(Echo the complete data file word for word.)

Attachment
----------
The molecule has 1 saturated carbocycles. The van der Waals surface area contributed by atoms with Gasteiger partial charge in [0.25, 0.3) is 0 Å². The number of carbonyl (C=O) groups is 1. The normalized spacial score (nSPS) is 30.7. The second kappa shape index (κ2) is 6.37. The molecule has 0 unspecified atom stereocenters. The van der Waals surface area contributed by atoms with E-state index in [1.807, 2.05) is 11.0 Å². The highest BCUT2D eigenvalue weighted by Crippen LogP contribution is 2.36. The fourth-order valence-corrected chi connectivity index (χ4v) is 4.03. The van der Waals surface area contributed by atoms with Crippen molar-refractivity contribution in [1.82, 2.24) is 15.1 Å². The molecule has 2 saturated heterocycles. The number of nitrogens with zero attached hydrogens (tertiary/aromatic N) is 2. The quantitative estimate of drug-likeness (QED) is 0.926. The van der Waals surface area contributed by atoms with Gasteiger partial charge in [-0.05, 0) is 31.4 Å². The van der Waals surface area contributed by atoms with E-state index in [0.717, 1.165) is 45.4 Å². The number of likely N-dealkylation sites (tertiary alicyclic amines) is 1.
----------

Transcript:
The molecule has 1 saturated carbocycles. The van der Waals surface area contributed by atoms with Gasteiger partial charge in [0.25, 0.3) is 0 Å². The number of carbonyl (C=O) groups is 1. The normalized spacial score (nSPS) is 30.7. The second kappa shape index (κ2) is 6.37. The molecule has 0 unspecified atom stereocenters. The van der Waals surface area contributed by atoms with E-state index in [1.807, 2.05) is 11.0 Å². The highest BCUT2D eigenvalue weighted by Crippen LogP contribution is 2.36. The fourth-order valence-corrected chi connectivity index (χ4v) is 4.03. The van der Waals surface area contributed by atoms with Crippen molar-refractivity contribution in [1.82, 2.24) is 15.1 Å². The molecule has 2 saturated heterocycles. The number of nitrogens with zero attached hydrogens (tertiary/aromatic N) is 2. The quantitative estimate of drug-likeness (QED) is 0.926. The van der Waals surface area contributed by atoms with Gasteiger partial charge in [-0.05, 0) is 31.4 Å². The van der Waals surface area contributed by atoms with E-state index in [0.717, 1.165) is 45.4 Å². The number of likely N-dealkylation sites (tertiary alicyclic amines) is 1.